Any victories gained from cyber-retaliation are likely to be temporary, at best, Winkler said. "If you can identify the systems that are attacking us and make sure you are attacking the right systems, theoretically, that might work" to head off another attack, he said. "But that’s like throwing sand in the eyes of somebody who is beating you up." It can be effective — but only for a while, he said.
That doesn’t mean, nothing can be done. U.S. organizations that are targets of attacks from China first need to bolster their defenses, said Amit Yoran, former director of the U.S. Department of Homeland Security’s National Cyber Security Division. The continuing success Chinese agents have in penetrating U.S. networks points to ineffective security — and sophisticated attackers, Yoran said.
"Companies such as Google have very, very sharp security teams, but the technologies they rely on are inadequate," said Yoran, who is currently CEO of security vendor NetWitness Corp. "We have developed a technology base in modern computing that is indefensible against modern threats."
What’s needed is a security approach that focuses on continuous monitoring of networks and data, not one based solely on prevention.
"Whining about this won’t stop it," said Alan Paller director of research for the SANS Institute, a Bethesda, Md.-based security institute. "Cyber-based military espionage and economic espionage are radically effective programs for the Chinese government," and it’s unlikely that policy statements are going to do any good, he said. "There are simply too many attackers with too many motives to think that a policy of deterrence would be more than minimally effective."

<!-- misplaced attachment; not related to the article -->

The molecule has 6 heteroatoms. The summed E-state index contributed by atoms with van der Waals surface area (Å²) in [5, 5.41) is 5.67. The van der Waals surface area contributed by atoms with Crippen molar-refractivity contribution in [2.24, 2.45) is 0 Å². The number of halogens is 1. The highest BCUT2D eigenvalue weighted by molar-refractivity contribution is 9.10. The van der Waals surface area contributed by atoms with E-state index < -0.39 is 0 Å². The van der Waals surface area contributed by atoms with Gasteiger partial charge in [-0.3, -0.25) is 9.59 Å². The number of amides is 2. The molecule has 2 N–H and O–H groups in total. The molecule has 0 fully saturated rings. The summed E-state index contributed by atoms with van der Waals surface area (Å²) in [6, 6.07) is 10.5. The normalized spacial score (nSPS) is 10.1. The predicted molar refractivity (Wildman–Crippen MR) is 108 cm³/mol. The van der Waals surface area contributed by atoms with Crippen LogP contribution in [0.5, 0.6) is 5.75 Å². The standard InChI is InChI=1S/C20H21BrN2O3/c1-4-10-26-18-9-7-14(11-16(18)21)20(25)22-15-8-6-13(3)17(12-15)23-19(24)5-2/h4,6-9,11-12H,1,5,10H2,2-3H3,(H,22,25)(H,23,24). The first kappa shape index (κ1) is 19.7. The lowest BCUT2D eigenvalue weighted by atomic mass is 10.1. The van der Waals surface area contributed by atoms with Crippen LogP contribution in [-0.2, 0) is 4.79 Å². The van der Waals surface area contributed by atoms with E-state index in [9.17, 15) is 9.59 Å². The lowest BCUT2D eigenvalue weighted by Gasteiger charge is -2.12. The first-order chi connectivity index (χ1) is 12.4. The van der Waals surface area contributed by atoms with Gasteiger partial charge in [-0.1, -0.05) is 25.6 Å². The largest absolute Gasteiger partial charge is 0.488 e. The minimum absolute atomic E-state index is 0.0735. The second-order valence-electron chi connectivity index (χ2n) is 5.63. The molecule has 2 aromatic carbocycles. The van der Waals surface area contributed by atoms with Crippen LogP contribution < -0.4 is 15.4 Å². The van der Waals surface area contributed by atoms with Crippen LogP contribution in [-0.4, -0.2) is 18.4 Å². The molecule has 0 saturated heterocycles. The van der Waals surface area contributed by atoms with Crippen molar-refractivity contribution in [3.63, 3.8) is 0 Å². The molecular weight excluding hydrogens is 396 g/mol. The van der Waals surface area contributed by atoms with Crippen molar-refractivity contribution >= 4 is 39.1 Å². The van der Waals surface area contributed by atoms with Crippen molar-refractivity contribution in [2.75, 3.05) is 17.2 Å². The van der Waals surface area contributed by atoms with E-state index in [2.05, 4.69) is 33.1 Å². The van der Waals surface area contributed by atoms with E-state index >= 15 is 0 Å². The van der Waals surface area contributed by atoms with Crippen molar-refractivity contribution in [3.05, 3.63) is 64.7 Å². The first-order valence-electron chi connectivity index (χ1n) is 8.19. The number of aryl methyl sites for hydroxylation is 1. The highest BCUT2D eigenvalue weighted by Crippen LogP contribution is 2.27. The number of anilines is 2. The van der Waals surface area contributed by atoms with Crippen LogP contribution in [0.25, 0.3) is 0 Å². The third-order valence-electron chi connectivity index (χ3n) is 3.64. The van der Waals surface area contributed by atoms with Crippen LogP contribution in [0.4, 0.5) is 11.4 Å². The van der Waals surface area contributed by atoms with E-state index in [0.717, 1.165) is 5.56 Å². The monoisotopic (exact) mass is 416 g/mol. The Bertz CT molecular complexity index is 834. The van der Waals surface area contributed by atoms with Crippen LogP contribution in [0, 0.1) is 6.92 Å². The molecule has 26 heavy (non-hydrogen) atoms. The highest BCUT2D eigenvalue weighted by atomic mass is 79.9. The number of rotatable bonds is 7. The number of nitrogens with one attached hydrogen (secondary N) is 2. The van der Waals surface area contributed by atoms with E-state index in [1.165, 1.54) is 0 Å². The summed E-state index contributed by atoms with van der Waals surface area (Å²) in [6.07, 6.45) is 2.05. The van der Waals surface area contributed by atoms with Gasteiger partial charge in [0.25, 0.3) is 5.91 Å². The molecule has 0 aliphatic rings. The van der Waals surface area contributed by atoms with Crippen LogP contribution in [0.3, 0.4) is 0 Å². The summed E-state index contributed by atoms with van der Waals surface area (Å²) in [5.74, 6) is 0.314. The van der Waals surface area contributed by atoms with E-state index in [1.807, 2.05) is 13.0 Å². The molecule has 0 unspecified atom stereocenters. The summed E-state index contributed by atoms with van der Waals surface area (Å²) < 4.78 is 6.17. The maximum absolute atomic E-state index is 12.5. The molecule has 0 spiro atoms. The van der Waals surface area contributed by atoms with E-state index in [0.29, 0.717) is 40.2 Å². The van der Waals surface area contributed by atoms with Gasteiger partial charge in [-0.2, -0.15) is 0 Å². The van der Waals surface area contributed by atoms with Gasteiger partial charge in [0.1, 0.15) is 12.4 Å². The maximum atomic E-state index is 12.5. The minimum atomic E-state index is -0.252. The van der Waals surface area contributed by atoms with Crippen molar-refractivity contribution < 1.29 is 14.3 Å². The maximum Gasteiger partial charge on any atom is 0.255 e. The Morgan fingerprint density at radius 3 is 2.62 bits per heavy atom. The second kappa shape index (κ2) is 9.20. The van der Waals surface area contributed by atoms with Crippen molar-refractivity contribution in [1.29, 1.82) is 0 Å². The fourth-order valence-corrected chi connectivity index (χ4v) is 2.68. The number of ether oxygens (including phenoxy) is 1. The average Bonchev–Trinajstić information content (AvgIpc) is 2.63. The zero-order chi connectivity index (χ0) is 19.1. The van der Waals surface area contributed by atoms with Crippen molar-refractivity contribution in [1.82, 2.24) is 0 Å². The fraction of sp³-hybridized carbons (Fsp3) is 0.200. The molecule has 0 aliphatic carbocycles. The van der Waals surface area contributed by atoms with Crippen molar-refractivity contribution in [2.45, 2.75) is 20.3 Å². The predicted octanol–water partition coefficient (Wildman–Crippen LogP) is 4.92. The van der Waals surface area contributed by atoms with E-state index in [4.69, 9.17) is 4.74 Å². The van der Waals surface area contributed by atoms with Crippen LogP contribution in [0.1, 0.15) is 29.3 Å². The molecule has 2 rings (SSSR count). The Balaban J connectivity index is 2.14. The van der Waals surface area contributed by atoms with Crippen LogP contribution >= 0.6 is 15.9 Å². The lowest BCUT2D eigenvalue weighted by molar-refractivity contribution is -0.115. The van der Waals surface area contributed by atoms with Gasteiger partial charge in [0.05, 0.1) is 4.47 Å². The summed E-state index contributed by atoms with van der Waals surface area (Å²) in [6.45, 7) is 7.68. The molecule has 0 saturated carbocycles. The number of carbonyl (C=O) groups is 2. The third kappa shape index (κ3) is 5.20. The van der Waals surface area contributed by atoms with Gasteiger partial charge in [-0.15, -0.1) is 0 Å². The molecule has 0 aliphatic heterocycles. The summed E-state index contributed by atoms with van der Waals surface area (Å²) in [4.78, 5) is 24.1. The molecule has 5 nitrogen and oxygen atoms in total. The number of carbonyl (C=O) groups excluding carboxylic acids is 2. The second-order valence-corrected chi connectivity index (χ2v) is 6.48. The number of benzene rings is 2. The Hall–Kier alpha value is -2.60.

At the federal government level, at least, "it is [security] skills with good tools that allow organizations to defend themselves," Paller said. "Sadly, these skills are in radically short supply."
The U.S government has fewer than 1,000 people with the advanced skills needed to fight in cyber space at "world-class levels," he said. What’s needed are between 20,000 and 30,000 cybersecurity warriors. "Our competitors have even more."
Companies outsourcing work to China, or doing business there or in other developing nations such as India, also need to be aware of the heightened risks to their intellectual property, Winkler said. "Companies need to look at things much more strategically," he said. While it may be cheaper to outsource manufacturing in countries such as China and India, the long term costs could be high if they’re not careful.
"Many are not looking at the strategic risks of a rival stealing their technology and selling counterfeit goods," he said.
As for official government cyber policies, just because the U.S doesn’t have an official policy for handling attacks doesn’t mean it’s sitting on its hands, said one analyst who asked not to be named. "One reason why the U.S might not have come up with any rules of the road is because the NSA and other intelligence agencies are involved in the same kind of activity," he said.
But what the government can really do remains unclear